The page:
Thursday, November 13, 2014

Before Classic Superstars, There Were The Legends Of Professional Wrestling

Just a few weeks ago it was announced that Figures Toy Company would be producing a line of Ring of Honor action figures.  Speculation abound as to which wrestlers would be made in the line, what size the figures would be, and their price point.  Figures Toy Company has been making many waves in the action figure scene over the last few years by recreating the iconic World's Greatest Superhero figures of the 1970's, as well as other figure lines produced by the long-defunct Mego company.  However, this isn't the company's first foray into the wrestling action figure world.  Years before Jakks would introduce the legendary WWE Classic Superstars line to the world, Figures Toy Company would produce The Legends of Professional Wrestling.


It was the wrestling "boom period" spurned by the "Attitude Era" and the "Monday Night Wars."  Every wrestling company including WWF, WCW, and ECW had a figure line that were relatively interchangeable at around six inches tall.  One of my main issues with the era is that the history of the business was all but forgotten.  There was suddenly no room for the wrestlers of yesteryear.  These men, who were portrayed as either good or evil, were no longer welcome in a wrestling world where even the "good guys" didn't really fight with good intentions.  Thankfully, as WWE became the steward of wrestling history as the 2000s went on, the past began to be "rediscovered."  In the meantime, we had this collection of twenty-three wrestling legends made of plastic.

Figures Toy Company and parent company Figures Inc. frequently advertised in the many wrestling magazines of the era and began the line with ads for "The Walking Condominium" himself, King Kong Bundy.  Each figure was around six inches tall (like the other wrestling figures of the day) and offered in both regular and "bloody" versions.  The blood was painted on rather generously and most of these figures also had slightly different colored attire as well.  For unknown reasons, Chief Jay Strongbow had two different color variations as opposed to a "bloody" version.  The first four figures (Bundy, Abdullah the Butcher, Killer Kowalski, and Ivan Putski) were also offered completely molded in a glow-in-the-dark plastic.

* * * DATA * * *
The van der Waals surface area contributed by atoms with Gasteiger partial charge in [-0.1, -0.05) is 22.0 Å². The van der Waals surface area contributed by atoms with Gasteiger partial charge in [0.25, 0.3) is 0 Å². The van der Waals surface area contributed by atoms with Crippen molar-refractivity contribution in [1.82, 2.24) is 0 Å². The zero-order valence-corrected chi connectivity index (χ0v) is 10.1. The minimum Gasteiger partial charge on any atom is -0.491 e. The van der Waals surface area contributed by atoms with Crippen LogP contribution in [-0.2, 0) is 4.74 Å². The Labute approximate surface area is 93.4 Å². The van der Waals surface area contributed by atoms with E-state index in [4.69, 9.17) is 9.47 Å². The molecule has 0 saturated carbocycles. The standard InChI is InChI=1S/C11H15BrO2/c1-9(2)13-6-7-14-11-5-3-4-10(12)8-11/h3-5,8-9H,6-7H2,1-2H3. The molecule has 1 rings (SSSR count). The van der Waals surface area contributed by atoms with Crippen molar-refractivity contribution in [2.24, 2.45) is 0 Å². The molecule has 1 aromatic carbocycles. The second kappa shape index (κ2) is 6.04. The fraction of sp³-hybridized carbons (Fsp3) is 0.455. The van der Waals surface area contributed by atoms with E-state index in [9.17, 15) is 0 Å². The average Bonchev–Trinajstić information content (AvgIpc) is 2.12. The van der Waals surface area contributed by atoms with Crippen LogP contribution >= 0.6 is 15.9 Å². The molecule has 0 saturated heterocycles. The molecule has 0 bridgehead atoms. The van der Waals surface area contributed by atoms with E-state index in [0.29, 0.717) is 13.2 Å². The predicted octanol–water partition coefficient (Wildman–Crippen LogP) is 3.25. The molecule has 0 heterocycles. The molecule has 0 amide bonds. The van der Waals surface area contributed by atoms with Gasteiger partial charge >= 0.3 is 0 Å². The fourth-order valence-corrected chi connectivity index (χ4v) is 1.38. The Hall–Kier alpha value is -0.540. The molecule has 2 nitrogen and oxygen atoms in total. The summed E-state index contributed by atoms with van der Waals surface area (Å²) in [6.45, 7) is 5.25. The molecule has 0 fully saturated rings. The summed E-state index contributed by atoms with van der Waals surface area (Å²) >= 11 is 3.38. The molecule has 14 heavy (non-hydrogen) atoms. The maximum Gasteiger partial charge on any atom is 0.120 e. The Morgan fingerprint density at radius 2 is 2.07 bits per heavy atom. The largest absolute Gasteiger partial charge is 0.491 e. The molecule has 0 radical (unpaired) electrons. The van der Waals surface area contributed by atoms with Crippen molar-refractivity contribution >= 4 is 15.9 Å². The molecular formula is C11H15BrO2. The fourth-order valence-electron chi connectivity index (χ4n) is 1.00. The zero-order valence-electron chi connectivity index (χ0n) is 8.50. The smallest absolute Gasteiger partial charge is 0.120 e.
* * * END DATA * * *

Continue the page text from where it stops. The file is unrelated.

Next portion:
Each wrestler was it's own "Series" and eventually there were twenty-four series in all.  The only wrestler to be repeated was Bruno Sammartino, as he was offered in both his 1970's look and a "young" representation.  This is still the only version of Sammartino to include his infamous '70s perm hairdo.  Until the Classic Superstars line was released, this was the only time that many of these men had been immortalized in plastic.  As of this writing, the only figures to ever be released of Wahoo McDaniel, Eddie Gilbert, and Ox Baker are in this line.

Starting with Series 14 (Captain Lou Albano), the figures were released in completely enclosed boxes rather than carded.  Two-pack re-releases of figures were produced but are rather scarce.  Also beginning with Series 14, the heads of the wrestlers were actually interchangeable.  This led to FTC releasing a pack with all of the Series 14-24 heads, generic heads and bodies, as well as staff jackets and accessories as a "Create Your Own" set.